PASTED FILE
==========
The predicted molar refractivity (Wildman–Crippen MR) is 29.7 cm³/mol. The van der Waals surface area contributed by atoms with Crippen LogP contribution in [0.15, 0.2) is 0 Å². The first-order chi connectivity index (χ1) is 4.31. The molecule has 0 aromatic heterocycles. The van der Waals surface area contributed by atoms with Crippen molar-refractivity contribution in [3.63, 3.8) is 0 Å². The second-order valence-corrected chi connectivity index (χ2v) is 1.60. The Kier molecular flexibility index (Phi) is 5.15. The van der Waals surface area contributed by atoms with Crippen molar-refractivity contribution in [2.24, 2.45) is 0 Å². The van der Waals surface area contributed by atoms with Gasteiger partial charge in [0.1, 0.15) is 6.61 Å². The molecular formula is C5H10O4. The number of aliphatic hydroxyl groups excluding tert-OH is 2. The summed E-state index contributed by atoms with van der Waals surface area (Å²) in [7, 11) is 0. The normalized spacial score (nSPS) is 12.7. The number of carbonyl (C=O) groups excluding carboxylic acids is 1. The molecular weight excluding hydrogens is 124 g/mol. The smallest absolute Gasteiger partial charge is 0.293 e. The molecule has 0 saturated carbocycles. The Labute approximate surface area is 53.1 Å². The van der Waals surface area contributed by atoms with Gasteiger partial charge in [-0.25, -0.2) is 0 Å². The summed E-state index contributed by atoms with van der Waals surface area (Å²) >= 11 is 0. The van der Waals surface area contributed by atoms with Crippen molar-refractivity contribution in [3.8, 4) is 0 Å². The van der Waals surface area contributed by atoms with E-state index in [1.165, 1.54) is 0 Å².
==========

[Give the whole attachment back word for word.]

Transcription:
The predicted molar refractivity (Wildman–Crippen MR) is 29.7 cm³/mol. The van der Waals surface area contributed by atoms with Crippen LogP contribution in [0.15, 0.2) is 0 Å². The first-order chi connectivity index (χ1) is 4.31. The molecule has 0 aromatic heterocycles. The van der Waals surface area contributed by atoms with Crippen molar-refractivity contribution in [3.63, 3.8) is 0 Å². The second-order valence-corrected chi connectivity index (χ2v) is 1.60. The Kier molecular flexibility index (Phi) is 5.15. The van der Waals surface area contributed by atoms with Crippen molar-refractivity contribution in [2.24, 2.45) is 0 Å². The van der Waals surface area contributed by atoms with Gasteiger partial charge in [0.1, 0.15) is 6.61 Å². The molecular formula is C5H10O4. The number of aliphatic hydroxyl groups excluding tert-OH is 2. The summed E-state index contributed by atoms with van der Waals surface area (Å²) in [7, 11) is 0. The normalized spacial score (nSPS) is 12.7. The number of carbonyl (C=O) groups excluding carboxylic acids is 1. The molecular weight excluding hydrogens is 124 g/mol. The smallest absolute Gasteiger partial charge is 0.293 e. The molecule has 0 saturated carbocycles. The Labute approximate surface area is 53.1 Å². The van der Waals surface area contributed by atoms with Gasteiger partial charge in [-0.25, -0.2) is 0 Å². The summed E-state index contributed by atoms with van der Waals surface area (Å²) >= 11 is 0. The van der Waals surface area contributed by atoms with Crippen molar-refractivity contribution in [3.8, 4) is 0 Å². The van der Waals surface area contributed by atoms with E-state index in [1.165, 1.54) is 0 Å².